Facebook-owned WhatsApp is all set to launch a feature that will allow its users to send “view once” messages in chats. This new “view once” feature also brings disappearing photos and videos to your chats.
A few months ago, this new Snapchat-like feature was previously available for WhatsApp beta version but now, it’s available for everyone including both Android and iOS devices. After the recipient opens the image for the first time, “view once” deletes it, without saving it to a phone.
WhatsApp is advertising view once as a consumer privacy feature, claiming that it can be used for casual or private photos – such as trying out clothes in a store and asking their partners about how they look and sharing and sharing confidential information like your passwords.
After taking a lot of criticism since their privacy renewal, WhatsApp has lost millions of users. Now, they are more focused on launching user-friendly features. About three weeks ago, WhatsApp launched a feature that will let users send messages without linking their device to a PC
If you look at Snapchat, users are able to take screenshots and screen recordings. The same is the case here, users might still be able to do that. This view once features should include Netflix-like the feature that doesn’t let you take screenshots or screen recordings.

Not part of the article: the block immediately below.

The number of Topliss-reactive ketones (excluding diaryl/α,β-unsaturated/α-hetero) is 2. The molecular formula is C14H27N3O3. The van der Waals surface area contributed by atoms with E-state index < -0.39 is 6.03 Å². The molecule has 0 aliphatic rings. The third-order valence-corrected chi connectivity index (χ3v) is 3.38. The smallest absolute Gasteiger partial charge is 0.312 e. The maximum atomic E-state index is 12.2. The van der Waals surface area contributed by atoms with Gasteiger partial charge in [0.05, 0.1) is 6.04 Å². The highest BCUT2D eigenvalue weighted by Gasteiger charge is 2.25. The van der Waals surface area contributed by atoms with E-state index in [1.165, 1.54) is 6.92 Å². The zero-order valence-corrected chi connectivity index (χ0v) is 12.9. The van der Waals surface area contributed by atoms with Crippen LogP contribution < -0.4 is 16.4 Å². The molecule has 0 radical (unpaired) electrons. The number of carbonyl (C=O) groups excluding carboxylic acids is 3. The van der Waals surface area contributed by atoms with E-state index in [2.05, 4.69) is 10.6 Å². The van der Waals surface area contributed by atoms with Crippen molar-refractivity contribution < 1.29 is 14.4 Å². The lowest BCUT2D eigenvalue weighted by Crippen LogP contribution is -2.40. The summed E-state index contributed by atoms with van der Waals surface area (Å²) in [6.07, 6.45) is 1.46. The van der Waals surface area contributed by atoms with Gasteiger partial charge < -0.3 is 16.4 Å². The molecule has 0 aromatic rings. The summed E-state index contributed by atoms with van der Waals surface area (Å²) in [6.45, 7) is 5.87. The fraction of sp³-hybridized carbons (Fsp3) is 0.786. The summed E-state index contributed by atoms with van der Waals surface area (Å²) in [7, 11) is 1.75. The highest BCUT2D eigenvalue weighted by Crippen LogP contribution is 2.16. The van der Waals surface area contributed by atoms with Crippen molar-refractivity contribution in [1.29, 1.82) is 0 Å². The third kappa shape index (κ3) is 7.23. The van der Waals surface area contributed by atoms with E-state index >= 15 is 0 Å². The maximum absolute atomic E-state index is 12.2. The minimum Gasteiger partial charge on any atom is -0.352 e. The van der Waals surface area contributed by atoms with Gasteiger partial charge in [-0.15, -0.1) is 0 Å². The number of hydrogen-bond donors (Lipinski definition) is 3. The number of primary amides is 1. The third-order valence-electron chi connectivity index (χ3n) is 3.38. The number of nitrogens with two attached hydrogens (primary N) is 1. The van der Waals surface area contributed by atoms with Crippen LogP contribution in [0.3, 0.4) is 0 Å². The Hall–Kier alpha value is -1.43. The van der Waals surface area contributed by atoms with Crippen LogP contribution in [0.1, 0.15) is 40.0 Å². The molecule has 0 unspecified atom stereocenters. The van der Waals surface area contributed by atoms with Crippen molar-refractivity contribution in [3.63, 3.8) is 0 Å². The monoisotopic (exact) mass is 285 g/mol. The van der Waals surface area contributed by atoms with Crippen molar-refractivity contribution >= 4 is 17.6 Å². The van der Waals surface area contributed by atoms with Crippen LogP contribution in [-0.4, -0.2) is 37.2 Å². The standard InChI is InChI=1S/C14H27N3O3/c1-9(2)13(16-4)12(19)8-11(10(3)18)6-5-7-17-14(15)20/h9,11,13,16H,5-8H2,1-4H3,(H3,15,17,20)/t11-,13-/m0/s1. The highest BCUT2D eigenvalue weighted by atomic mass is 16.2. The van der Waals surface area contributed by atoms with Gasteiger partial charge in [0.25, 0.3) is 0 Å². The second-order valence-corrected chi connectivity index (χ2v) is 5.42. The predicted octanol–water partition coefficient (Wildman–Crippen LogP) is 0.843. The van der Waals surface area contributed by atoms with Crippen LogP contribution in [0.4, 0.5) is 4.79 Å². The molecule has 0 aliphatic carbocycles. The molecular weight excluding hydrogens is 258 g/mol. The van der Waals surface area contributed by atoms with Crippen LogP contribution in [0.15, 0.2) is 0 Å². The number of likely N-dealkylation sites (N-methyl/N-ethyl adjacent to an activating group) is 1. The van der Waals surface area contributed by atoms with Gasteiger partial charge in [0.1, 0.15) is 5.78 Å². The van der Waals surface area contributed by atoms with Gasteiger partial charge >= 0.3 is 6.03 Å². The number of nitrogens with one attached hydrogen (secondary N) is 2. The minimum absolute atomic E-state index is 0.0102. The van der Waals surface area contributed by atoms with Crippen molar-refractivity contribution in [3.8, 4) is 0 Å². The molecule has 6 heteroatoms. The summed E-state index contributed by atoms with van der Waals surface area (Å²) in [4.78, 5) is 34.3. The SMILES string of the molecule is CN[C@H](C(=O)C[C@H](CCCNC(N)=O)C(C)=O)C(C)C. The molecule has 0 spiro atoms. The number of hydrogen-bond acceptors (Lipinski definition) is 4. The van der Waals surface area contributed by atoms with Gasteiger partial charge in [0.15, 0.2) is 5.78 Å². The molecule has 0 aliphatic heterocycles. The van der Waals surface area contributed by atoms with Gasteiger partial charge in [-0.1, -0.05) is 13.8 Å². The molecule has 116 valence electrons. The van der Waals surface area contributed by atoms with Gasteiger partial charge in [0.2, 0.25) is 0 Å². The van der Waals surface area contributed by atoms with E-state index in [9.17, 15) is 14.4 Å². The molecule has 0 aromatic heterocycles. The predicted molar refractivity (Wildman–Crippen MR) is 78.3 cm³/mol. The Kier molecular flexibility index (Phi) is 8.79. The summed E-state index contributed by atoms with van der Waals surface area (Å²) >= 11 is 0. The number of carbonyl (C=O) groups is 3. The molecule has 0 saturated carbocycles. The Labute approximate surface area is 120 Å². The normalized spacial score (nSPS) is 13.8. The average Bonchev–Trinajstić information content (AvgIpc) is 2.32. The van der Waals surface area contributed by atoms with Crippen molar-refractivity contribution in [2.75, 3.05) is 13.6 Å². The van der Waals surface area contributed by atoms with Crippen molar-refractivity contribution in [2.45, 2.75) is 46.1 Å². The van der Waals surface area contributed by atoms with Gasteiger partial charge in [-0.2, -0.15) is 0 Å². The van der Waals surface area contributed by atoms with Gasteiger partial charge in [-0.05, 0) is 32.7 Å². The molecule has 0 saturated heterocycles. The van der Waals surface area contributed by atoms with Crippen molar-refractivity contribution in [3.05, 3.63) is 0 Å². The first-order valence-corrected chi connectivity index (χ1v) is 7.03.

The feature also comes with limitations:
- The photos will not be saved in a phone’s gallery app
- The media cannot be forwarded, saved, shared, or starred
- It will expire if not opened within two weeks
WhatsApp said the feature was aimed at “giving users, even more, control over their privacy”. However, according to BBC, However, child protection advocates have expressed concern that auto-vanishing messages could help cover up evidence of child sexual abuse.
“This view once feature could put children at even greater risk by giving offenders another tool to avoid detection and erase evidence, when efforts to combat child sexual abuse are already hindered by end-to-end encryption,”Alison Trew – The Charity’s Senior Online Safety Officer
The National Society for the Prevention of Cruelty to Children (NSPCC) is already at odds with WhatsApp’s parent company Facebook over the use of encrypted messaging.
Such encryption means police cannot see the messages “in transit” – only the sender and receiver can. But auto-deleting messages could mean that devices seized in police raids would no longer contain evidence either.
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